I am, and so I must assess

Adrian Mourby

DUE to our ever-increasing need in this country to improve and evaluate the service that is being offered to you, I have decided that this particular column will follow current education policy and make regular assessments of how much is being taken in and learned.

Can I just check, for instance, that you understood I am doing this to improve and evaluate the service that we offer you? And that in doing so I am following national policy?

Good. Such tests, to ensure that you have absorbed and retained all relevant information, will be conducted at various key stages throughout this article and they'll be supplemented by a series of public examinations which will stretch across the next three years of your life, ruining every summer with mind-numbing revision.

Soon you may start wishing that you'd never begun this column at all. But the important thing is not the benefit you derive from reading these 400 words, but the fact that we are able to evaluate and improve the service offered to you. This we must do so that we can draw up league tables that will prove beyond doubt that we are actually achieving something.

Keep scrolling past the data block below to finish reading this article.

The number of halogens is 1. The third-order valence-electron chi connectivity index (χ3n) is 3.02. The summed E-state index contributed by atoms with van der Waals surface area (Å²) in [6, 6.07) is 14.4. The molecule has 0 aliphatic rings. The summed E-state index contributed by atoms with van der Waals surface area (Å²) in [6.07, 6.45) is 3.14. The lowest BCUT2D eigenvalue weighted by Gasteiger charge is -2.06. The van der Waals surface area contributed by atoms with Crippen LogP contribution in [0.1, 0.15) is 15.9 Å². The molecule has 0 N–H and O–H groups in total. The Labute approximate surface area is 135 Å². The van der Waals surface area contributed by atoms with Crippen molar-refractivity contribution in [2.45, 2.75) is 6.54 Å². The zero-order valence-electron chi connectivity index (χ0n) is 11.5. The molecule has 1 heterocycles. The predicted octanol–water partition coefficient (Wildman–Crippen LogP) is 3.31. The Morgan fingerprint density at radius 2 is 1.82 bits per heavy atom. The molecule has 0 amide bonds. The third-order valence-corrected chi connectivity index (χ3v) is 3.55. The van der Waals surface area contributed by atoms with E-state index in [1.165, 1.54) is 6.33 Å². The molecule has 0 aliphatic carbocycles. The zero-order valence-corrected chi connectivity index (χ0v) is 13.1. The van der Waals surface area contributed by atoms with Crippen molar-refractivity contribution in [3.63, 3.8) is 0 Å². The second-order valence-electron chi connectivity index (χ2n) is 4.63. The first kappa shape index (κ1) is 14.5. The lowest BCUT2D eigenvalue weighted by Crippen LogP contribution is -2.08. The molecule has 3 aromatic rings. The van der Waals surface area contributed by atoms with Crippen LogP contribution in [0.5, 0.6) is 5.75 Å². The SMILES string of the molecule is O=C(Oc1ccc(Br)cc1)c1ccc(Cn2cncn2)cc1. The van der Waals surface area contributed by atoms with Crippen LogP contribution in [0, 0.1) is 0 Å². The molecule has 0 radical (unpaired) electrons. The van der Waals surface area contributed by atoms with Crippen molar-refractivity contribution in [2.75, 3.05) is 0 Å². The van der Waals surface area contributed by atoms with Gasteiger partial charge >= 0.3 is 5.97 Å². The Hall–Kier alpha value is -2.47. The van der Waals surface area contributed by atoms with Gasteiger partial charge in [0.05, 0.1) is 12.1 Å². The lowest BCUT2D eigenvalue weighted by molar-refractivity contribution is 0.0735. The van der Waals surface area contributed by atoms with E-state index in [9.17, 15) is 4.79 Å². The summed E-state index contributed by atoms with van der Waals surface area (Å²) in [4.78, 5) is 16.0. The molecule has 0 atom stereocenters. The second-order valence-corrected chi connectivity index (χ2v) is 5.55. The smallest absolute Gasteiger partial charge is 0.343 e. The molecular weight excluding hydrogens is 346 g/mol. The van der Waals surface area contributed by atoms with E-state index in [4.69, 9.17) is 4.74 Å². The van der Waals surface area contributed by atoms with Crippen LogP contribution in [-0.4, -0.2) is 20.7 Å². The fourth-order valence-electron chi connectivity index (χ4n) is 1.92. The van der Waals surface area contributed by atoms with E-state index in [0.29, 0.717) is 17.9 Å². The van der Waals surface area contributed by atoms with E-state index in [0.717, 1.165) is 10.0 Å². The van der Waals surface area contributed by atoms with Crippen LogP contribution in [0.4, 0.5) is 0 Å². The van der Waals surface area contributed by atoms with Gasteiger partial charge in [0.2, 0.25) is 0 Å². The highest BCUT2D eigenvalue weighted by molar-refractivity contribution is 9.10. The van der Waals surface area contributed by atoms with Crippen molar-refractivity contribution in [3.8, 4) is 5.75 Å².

Now, it may seem to you that with all this assessment you don't get time to actually understand or enjoy what has been written here, but that is not so important. The absolutely crucial thing is that we assess your performance at the end of every paragraph to make ourselves look good.

As the leader of our heroic movement once said, the three priorities of this Government are evaluation, evaluation, evaluation.

There used to be a time when schooling was actually about education, a process that in the long term made us wiser and happier people. Nowadays schools assess first and teach only if there's any time left over.

Usually, in 400 words, it is possible to make three main points. Today I've only managed one. However, at each stage of that point I have been able to evaluate the service provided to you. With more evaluation I'm sure I'll be able to make it even better next time.

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Adrian Mourby

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